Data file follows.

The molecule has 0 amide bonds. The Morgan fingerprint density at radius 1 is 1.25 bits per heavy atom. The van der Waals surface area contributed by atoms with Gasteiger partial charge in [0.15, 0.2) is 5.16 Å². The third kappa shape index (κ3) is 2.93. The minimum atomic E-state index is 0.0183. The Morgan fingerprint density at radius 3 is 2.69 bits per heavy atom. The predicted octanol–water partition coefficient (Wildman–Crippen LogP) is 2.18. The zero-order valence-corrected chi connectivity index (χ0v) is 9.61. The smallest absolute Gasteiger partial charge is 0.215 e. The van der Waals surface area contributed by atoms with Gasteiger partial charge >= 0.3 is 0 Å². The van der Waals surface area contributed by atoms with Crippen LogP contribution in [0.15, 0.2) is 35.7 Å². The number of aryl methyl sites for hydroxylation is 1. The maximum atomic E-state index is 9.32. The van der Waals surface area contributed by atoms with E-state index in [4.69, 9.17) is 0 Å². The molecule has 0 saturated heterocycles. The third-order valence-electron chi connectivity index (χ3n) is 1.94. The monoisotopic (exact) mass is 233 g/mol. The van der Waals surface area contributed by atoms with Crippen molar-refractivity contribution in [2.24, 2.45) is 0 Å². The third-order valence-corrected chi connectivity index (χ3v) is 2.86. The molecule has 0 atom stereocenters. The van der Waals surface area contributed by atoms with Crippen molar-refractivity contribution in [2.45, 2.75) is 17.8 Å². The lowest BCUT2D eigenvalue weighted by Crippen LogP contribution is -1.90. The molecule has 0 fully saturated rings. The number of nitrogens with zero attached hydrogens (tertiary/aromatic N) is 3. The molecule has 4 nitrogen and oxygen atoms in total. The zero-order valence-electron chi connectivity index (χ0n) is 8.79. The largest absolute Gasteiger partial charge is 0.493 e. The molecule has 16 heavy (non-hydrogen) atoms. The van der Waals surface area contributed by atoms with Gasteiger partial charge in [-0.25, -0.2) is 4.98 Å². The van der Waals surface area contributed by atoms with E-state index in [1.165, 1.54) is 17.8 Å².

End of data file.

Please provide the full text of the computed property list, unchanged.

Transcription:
The molecule has 0 amide bonds. The Morgan fingerprint density at radius 1 is 1.25 bits per heavy atom. The van der Waals surface area contributed by atoms with Gasteiger partial charge in [0.15, 0.2) is 5.16 Å². The third kappa shape index (κ3) is 2.93. The minimum atomic E-state index is 0.0183. The Morgan fingerprint density at radius 3 is 2.69 bits per heavy atom. The predicted octanol–water partition coefficient (Wildman–Crippen LogP) is 2.18. The zero-order valence-corrected chi connectivity index (χ0v) is 9.61. The smallest absolute Gasteiger partial charge is 0.215 e. The van der Waals surface area contributed by atoms with Gasteiger partial charge >= 0.3 is 0 Å². The van der Waals surface area contributed by atoms with Crippen LogP contribution in [0.15, 0.2) is 35.7 Å². The number of aryl methyl sites for hydroxylation is 1. The maximum atomic E-state index is 9.32. The van der Waals surface area contributed by atoms with E-state index in [4.69, 9.17) is 0 Å². The molecule has 0 saturated heterocycles. The third-order valence-electron chi connectivity index (χ3n) is 1.94. The monoisotopic (exact) mass is 233 g/mol. The van der Waals surface area contributed by atoms with Crippen molar-refractivity contribution in [2.24, 2.45) is 0 Å². The third-order valence-corrected chi connectivity index (χ3v) is 2.86. The molecule has 0 atom stereocenters. The van der Waals surface area contributed by atoms with Crippen molar-refractivity contribution in [2.45, 2.75) is 17.8 Å². The lowest BCUT2D eigenvalue weighted by Crippen LogP contribution is -1.90. The molecule has 0 fully saturated rings. The number of nitrogens with zero attached hydrogens (tertiary/aromatic N) is 3. The molecule has 4 nitrogen and oxygen atoms in total. The zero-order valence-electron chi connectivity index (χ0n) is 8.79. The largest absolute Gasteiger partial charge is 0.493 e. The molecule has 16 heavy (non-hydrogen) atoms. The van der Waals surface area contributed by atoms with Gasteiger partial charge in [-0.25, -0.2) is 4.98 Å². The van der Waals surface area contributed by atoms with E-state index in [1.165, 1.54) is 17.8 Å².